"Many students of language are astounded by the fact that there are languages which lack tense. This confusion results from the fact that they do not realize that time is a semantic construct and tense is a linguistic one. All languages have ways of speaking about time, a semantic construct. Not all languages have linguistic markers of time, tense. Languages that lack tense, use time words to signal events that take place in the past, present, or future. With the passage of time, these time words become attached to verbs and the resulting conflation is known as tense. English has only two tenses: the present and the past. The future occurs as a time construct, but not as a linguistic one. In order to talk about the future in English, one must use a construction that employs the model will."
(Robert N. St. Clair, University of Louisville)
"The aim of Culture.Info is to be the first port-of-call for users seeking cultural information on a particular topic. Each Culture.Info sub-portal will provide a carefully researched set of listings of links to information that is more focused and useful than can usually be obtained from the vast majority of existing listings or search engines.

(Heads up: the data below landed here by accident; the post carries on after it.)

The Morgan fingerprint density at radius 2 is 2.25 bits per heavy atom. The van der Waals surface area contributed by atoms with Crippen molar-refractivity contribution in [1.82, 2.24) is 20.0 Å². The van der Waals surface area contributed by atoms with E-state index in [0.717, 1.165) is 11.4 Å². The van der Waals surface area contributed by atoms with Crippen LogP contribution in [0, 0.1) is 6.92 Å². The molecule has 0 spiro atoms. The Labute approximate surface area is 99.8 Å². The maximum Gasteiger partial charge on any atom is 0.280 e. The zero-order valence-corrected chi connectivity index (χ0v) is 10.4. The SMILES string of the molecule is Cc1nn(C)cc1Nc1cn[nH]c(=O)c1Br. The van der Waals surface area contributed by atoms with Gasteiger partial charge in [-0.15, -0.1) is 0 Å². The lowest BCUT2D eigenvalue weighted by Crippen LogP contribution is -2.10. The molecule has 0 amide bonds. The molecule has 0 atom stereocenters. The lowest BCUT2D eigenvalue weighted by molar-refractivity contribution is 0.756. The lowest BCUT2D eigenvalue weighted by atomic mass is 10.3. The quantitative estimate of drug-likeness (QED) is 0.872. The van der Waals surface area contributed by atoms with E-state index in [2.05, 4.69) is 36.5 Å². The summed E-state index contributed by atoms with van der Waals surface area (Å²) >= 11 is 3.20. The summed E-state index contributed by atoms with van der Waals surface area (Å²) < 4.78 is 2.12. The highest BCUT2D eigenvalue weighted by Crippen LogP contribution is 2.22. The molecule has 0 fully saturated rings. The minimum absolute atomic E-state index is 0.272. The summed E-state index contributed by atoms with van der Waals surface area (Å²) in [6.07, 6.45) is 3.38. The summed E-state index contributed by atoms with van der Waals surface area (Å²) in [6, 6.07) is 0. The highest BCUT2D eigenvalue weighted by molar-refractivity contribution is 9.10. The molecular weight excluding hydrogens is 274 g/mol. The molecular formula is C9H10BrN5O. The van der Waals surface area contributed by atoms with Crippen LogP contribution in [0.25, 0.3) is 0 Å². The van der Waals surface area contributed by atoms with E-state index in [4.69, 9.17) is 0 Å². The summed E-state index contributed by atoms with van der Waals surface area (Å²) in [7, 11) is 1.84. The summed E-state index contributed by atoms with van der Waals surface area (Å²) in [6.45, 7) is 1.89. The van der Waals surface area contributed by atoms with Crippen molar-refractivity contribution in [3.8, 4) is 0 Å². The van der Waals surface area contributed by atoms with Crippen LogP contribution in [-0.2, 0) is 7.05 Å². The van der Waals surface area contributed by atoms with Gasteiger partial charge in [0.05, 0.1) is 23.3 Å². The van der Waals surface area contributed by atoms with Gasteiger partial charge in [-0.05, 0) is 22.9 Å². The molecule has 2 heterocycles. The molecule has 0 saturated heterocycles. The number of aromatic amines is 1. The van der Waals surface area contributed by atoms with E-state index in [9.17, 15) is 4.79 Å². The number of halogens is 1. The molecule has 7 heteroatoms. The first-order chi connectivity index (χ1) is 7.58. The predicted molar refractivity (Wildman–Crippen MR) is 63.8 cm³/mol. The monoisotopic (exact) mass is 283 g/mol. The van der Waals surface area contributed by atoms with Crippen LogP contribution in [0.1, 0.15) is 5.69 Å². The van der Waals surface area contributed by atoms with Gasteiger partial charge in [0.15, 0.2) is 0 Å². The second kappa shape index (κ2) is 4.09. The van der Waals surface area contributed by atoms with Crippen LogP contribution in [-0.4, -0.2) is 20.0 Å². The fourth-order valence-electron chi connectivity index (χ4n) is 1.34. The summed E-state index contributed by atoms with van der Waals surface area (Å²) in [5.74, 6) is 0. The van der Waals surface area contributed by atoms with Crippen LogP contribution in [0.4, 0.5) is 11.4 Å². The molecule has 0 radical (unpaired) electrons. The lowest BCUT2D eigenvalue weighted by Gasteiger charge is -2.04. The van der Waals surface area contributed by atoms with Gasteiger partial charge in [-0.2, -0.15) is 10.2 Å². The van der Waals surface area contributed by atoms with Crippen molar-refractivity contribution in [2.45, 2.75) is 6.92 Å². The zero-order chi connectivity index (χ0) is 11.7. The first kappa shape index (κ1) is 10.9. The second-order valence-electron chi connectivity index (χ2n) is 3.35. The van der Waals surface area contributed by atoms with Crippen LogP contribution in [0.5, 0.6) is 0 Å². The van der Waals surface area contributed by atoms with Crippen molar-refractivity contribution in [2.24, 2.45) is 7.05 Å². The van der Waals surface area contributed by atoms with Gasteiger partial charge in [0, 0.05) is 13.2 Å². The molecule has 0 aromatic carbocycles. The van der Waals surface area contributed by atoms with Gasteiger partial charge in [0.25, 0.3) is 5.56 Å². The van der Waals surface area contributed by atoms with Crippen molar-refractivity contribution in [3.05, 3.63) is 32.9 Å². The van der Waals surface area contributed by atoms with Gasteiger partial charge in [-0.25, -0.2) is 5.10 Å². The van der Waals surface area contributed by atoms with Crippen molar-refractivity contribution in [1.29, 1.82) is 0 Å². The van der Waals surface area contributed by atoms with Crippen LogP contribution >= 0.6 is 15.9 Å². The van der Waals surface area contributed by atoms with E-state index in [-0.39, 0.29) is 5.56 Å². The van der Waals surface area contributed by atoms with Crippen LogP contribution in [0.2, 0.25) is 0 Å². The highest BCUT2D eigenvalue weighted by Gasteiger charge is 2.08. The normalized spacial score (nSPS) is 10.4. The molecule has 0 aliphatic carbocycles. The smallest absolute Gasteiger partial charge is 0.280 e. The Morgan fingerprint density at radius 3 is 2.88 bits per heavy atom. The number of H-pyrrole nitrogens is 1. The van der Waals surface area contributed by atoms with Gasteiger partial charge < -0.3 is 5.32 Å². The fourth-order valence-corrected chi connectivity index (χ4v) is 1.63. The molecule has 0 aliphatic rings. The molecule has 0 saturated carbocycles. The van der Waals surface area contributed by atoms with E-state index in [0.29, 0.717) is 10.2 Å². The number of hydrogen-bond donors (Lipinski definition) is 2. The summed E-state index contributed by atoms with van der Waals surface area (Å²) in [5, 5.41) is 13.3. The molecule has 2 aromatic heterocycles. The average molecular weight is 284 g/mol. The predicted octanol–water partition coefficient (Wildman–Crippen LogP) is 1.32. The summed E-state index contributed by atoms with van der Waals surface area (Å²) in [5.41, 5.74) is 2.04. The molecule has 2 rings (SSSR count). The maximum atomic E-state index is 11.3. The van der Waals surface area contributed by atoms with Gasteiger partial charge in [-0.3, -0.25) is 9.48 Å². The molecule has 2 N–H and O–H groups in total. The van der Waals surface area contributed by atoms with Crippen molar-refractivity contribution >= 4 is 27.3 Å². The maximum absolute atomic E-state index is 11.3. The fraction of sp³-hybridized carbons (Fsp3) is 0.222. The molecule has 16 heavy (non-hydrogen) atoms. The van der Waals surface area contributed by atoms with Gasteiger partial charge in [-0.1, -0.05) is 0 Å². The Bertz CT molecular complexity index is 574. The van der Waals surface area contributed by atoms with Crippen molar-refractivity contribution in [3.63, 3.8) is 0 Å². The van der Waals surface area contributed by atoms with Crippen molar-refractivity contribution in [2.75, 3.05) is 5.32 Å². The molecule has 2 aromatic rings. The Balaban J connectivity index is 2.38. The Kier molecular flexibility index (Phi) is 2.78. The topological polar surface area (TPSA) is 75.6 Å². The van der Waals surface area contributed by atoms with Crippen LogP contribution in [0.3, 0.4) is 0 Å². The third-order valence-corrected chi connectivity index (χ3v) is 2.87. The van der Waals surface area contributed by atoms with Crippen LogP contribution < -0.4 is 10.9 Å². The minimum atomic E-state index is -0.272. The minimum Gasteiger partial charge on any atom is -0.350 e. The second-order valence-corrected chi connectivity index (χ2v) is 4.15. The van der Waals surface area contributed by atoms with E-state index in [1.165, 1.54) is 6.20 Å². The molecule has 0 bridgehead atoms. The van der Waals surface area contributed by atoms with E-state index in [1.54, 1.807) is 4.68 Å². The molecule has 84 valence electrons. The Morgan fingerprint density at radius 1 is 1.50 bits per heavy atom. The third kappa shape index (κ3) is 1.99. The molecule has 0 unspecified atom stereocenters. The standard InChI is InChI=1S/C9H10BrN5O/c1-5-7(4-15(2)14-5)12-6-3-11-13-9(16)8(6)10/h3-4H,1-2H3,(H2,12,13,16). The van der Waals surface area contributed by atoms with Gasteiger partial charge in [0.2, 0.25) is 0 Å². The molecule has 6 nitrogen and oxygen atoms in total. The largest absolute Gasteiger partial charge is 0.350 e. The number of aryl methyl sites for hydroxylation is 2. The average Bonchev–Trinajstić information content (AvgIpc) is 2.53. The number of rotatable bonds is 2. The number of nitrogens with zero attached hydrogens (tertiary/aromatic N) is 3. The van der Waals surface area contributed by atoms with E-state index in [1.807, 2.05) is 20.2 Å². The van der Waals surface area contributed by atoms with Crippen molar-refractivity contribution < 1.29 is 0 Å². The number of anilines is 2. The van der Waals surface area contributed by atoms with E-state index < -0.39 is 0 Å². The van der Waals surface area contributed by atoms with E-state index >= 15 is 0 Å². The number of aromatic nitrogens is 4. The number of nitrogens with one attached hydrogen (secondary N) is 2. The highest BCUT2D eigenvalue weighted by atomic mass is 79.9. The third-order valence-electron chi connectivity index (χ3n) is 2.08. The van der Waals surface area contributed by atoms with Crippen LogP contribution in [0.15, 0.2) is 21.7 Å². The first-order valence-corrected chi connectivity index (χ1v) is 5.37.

Cultural areas will be added in due course in the following key areas:
* Heritage – including archaeology, archives, conservation, history, heritage, museums
* Media – including advertising, broadcasting, digital & new media, film, games, publishing, radio, television
* Performing – including circus, comedy, dance, festivals, music, opera, puppetry, theatre
* Pursuits – including antiques & collecting, hobbies & pastimes, outdoor activities
* Sport – individual and team, and also sports involving animals
* Visual – including architecture, crafts, design, exhibitions, galleries, painting, photography, sculpture
* Words – including books & literature, languages, libraries, reading, writing
* A place could be a country, a region or even a city."